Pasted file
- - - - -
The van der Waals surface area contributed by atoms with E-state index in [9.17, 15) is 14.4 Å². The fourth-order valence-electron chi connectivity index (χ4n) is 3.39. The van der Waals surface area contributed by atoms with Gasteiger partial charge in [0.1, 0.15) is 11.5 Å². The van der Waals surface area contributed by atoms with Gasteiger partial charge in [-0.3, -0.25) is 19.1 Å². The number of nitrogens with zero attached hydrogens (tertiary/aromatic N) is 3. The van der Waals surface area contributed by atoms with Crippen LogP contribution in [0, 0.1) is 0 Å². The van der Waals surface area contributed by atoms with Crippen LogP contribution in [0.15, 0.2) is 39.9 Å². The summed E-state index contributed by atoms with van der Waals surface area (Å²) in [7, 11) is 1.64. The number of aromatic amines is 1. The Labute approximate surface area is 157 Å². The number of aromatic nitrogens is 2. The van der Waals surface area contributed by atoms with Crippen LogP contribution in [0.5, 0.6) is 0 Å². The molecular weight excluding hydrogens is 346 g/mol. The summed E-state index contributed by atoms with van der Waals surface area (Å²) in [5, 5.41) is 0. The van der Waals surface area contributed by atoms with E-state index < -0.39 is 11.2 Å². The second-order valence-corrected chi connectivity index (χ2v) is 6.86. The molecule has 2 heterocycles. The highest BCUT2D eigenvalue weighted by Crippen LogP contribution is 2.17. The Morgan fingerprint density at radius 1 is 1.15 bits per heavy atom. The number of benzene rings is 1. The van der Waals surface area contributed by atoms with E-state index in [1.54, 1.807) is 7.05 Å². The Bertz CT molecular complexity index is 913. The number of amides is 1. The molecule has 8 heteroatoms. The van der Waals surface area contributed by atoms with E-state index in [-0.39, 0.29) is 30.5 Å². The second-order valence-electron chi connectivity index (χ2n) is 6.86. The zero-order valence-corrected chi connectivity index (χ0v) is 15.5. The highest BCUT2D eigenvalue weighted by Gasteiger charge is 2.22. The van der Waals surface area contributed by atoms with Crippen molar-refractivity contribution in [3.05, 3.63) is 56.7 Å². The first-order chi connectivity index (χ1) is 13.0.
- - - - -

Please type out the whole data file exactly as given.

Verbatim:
The van der Waals surface area contributed by atoms with E-state index in [9.17, 15) is 14.4 Å². The fourth-order valence-electron chi connectivity index (χ4n) is 3.39. The van der Waals surface area contributed by atoms with Gasteiger partial charge in [0.1, 0.15) is 11.5 Å². The van der Waals surface area contributed by atoms with Gasteiger partial charge in [-0.3, -0.25) is 19.1 Å². The number of nitrogens with zero attached hydrogens (tertiary/aromatic N) is 3. The van der Waals surface area contributed by atoms with Crippen LogP contribution in [0, 0.1) is 0 Å². The van der Waals surface area contributed by atoms with Crippen LogP contribution in [0.15, 0.2) is 39.9 Å². The summed E-state index contributed by atoms with van der Waals surface area (Å²) in [7, 11) is 1.64. The number of aromatic amines is 1. The Labute approximate surface area is 157 Å². The number of aromatic nitrogens is 2. The van der Waals surface area contributed by atoms with Crippen LogP contribution in [0.5, 0.6) is 0 Å². The molecular weight excluding hydrogens is 346 g/mol. The summed E-state index contributed by atoms with van der Waals surface area (Å²) in [5, 5.41) is 0. The van der Waals surface area contributed by atoms with E-state index < -0.39 is 11.2 Å². The second-order valence-corrected chi connectivity index (χ2v) is 6.86. The molecule has 2 heterocycles. The highest BCUT2D eigenvalue weighted by Crippen LogP contribution is 2.17. The Morgan fingerprint density at radius 1 is 1.15 bits per heavy atom. The number of benzene rings is 1. The van der Waals surface area contributed by atoms with E-state index in [1.54, 1.807) is 7.05 Å². The Bertz CT molecular complexity index is 913. The number of amides is 1. The molecule has 8 heteroatoms. The van der Waals surface area contributed by atoms with E-state index in [-0.39, 0.29) is 30.5 Å². The second-order valence-electron chi connectivity index (χ2n) is 6.86. The zero-order valence-corrected chi connectivity index (χ0v) is 15.5. The highest BCUT2D eigenvalue weighted by Gasteiger charge is 2.22. The van der Waals surface area contributed by atoms with Crippen molar-refractivity contribution in [3.05, 3.63) is 56.7 Å². The first-order chi connectivity index (χ1) is 13.0.